Reseller News

Ministry of Transport plans shift from Revera's IaaS to the cloud

Ministry of Transport looks to IaaS supplier Revera in shift to Azure public cloud and hybrid services
  • Rob O'Neill (New Zealand Reseller News)
  • 20 June, 2018 07:15
Microsoft Azure cloud service is a big part of the Ministry of Transport's plans

Microsoft Azure cloud service is a big part of the Ministry of Transport's plans

The Ministry of Transport is planning to shift off infrastructure-as-a-service (IaaS), provided by Spark-owned Revera, to public cloud infrastructure hosted in Microsoft Azure.

The move will involve transition from local Exchange servers to Office 365 email, the migration of virtual servers to Azure, and consumption of further Office 365 and Azure services on an "as needed’ basis", the Ministry informed Parliament's Finance and Expenditure Committee last week.

"This decision is driven by business continuity, cost savings, accessibility and a greater range of applications and services," the Ministry said.

Nick Edwards, the Ministry's manager digital and knowledge, told Reseller News Cabinet’s Cloud First policy requires agencies to adopt cloud services in preference to traditional IT systems because they are more cost effective, agile, are generally more secure and provide greater choice.

Those cloud services will be procured through the mandatory All of Government IaaS panel "wherever possible", he said.

"As our current provider of support services, Revera is our partner in the migration process and is assisting us both in the transition and to provide support after migration," Edwards said.

"We have yet to fully define our future architecture, however, we envisage that Office 365 and Azure will play a major role in extending the range of our future services as part of a wider move to software-as-a-service (SaaS) solutions."

Some systems will need to remain on Revera's IaaS architecture for the time being, including some legacy systems, and services procured under other All of Government arrangements.

"As we replace these we intend to make new technology choices that move away from IaaS infrastructure," Edwards added.

Revera general manager of business development Troy Myer, said it was Revera’s job to help clients adopt the cloud platforms and services that make best business sense.

"For MoT right now that’s about Office 365 and Azure," Myer said. "Granted, it’s night and day from the raw infrastructure we first supplied to MoT in 2006, but the world has changed for everyone – and just as MoT’s business has evolved, our partnerships have, too."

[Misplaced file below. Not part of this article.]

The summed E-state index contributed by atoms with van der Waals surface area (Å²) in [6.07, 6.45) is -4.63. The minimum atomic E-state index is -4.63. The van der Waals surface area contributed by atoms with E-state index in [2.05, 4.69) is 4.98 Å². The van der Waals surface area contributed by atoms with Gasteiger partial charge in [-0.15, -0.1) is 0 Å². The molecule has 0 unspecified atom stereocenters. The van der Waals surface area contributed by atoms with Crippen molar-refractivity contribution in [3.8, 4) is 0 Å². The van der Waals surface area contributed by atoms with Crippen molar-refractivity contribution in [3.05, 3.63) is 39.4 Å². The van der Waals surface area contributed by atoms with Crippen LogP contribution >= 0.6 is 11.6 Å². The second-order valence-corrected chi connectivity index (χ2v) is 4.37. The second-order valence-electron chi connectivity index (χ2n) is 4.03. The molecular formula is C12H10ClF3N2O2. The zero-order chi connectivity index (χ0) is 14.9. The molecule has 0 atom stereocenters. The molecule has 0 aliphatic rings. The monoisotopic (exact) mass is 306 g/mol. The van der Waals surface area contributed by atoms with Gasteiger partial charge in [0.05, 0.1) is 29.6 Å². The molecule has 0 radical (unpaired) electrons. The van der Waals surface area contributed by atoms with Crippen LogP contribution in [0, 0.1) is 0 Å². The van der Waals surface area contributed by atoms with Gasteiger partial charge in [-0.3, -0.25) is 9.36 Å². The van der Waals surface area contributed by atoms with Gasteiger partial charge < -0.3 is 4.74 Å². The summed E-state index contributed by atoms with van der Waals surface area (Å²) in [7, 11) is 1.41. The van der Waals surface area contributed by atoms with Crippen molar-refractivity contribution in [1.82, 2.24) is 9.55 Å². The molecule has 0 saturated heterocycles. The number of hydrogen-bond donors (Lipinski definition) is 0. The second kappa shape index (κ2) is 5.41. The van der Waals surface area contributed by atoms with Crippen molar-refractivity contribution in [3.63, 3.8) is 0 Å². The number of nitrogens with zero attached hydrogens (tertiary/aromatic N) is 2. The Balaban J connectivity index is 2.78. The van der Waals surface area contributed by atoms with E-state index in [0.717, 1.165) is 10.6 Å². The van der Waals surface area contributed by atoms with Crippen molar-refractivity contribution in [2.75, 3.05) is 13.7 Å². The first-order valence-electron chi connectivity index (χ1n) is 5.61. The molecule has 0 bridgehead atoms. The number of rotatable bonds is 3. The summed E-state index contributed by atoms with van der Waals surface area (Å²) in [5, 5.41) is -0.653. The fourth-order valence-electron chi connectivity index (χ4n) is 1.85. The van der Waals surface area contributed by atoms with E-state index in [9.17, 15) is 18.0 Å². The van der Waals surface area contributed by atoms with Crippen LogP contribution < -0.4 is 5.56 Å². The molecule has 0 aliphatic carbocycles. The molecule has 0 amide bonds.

In years gone by all the talk was data centres and infrastructure, Myer said.

Today the focus is hybrid cloud and command and control functions, such as that provided by Revera's CloudCreator, that ensure data and workloads are in the places that "tick all the boxes".

“That’s why CloudCreator is the fast emerging centre of Revera’s universe," Myer said. "Because organisations want cloud options without losing control – so they can choose the services that make best sense, manage access, consolidate bills, and keep track of everything – in one place."

Earlier this month, another major Revera IaaS user, Auckland Council, signaled a similar shift.

A council agenda said: "Council has reviewed its current IaaS model with the market and believes the current model is too costly and restrictive in meeting the needs of Council."

Revera and the Council have since inked a new agreement whereby Council will use CloudCreator, to deliver hybrid cloud capability using Revera's IaaS and public cloud services from the likes of AWS and Azure.

The Ministry of Transport's Azure transition will be funded by offsetting costs against budget savings, it told the Parliamentary committee.

The Ministry is also planning a replacement finance and business system for 2019, delivered through a SaaS agreement.

A review last year found the current finance system was old and no longer fit for purpose - it was spreadsheet-based, 20 to 30 years out of date and could be replaced cost-effectively by "any number of contemporary systems", the review said.

"This area is being reviewed with a recognition that considerable catch-up is required. The issue for the Ministry is that whilst its departmental budget is relatively small ($33 million) this is dwarfed by the total size of Vote Transport, which is about $4 billion.

"There are complexities in the administration of this money, for example, all KiwiRail land transfers and trading pass through the Vote."

Funding for the replacement is expected to come from existing appropriations.

During 2018 the Ministry said it had also invested in a new document management system.

The review said there is considerable scope to improve the Ministry’s culture and practice of information management, including lifting consistency and quality of document filing.

"Currently, information is not managed well," it said. "This has been attributed to two main causes: poor usability of the ‘Athena’ document management system, [and] a generally poor culture of consistent information management practices."